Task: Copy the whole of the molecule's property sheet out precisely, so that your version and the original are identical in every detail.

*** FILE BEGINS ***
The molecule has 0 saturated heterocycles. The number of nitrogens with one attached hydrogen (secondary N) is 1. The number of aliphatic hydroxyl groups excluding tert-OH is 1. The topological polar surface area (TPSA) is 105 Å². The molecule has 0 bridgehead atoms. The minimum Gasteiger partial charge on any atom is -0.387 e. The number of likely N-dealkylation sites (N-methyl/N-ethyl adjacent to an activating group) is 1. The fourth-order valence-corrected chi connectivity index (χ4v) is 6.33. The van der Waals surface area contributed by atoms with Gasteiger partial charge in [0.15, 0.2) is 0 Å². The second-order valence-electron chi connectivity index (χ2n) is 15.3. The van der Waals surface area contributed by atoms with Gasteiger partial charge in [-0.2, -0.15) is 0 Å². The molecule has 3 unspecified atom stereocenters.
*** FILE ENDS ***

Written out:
The molecule has 0 saturated heterocycles. The number of nitrogens with one attached hydrogen (secondary N) is 1. The number of aliphatic hydroxyl groups excluding tert-OH is 1. The topological polar surface area (TPSA) is 105 Å². The molecule has 0 bridgehead atoms. The minimum Gasteiger partial charge on any atom is -0.387 e. The number of likely N-dealkylation sites (N-methyl/N-ethyl adjacent to an activating group) is 1. The fourth-order valence-corrected chi connectivity index (χ4v) is 6.33. The van der Waals surface area contributed by atoms with Gasteiger partial charge in [0.15, 0.2) is 0 Å². The second-order valence-electron chi connectivity index (χ2n) is 15.3. The van der Waals surface area contributed by atoms with Gasteiger partial charge in [-0.2, -0.15) is 0 Å². The molecule has 3 unspecified atom stereocenters.